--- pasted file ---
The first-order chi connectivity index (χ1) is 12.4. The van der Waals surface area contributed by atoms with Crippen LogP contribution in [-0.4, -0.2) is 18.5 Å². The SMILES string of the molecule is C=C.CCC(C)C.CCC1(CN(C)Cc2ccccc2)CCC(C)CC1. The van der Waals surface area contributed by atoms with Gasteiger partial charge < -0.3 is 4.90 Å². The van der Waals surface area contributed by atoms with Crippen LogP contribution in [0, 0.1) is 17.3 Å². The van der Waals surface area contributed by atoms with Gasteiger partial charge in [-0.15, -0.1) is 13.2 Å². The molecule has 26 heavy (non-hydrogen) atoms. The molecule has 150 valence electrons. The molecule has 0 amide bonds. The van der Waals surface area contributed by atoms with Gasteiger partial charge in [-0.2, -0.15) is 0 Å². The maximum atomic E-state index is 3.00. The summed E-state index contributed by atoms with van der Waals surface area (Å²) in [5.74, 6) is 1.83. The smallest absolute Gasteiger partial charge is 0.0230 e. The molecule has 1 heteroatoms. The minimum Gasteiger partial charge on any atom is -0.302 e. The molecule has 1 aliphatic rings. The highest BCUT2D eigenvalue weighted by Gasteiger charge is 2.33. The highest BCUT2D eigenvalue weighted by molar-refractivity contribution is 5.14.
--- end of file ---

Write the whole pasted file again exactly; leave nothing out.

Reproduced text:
The first-order chi connectivity index (χ1) is 12.4. The van der Waals surface area contributed by atoms with Crippen LogP contribution in [-0.4, -0.2) is 18.5 Å². The SMILES string of the molecule is C=C.CCC(C)C.CCC1(CN(C)Cc2ccccc2)CCC(C)CC1. The van der Waals surface area contributed by atoms with Gasteiger partial charge < -0.3 is 4.90 Å². The van der Waals surface area contributed by atoms with Crippen LogP contribution in [0, 0.1) is 17.3 Å². The van der Waals surface area contributed by atoms with Gasteiger partial charge in [-0.15, -0.1) is 13.2 Å². The molecule has 26 heavy (non-hydrogen) atoms. The molecule has 150 valence electrons. The molecule has 0 amide bonds. The van der Waals surface area contributed by atoms with Gasteiger partial charge in [-0.2, -0.15) is 0 Å². The maximum atomic E-state index is 3.00. The summed E-state index contributed by atoms with van der Waals surface area (Å²) in [5.74, 6) is 1.83. The smallest absolute Gasteiger partial charge is 0.0230 e. The molecule has 1 heteroatoms. The minimum Gasteiger partial charge on any atom is -0.302 e. The molecule has 1 aliphatic rings. The highest BCUT2D eigenvalue weighted by Gasteiger charge is 2.33. The highest BCUT2D eigenvalue weighted by molar-refractivity contribution is 5.14.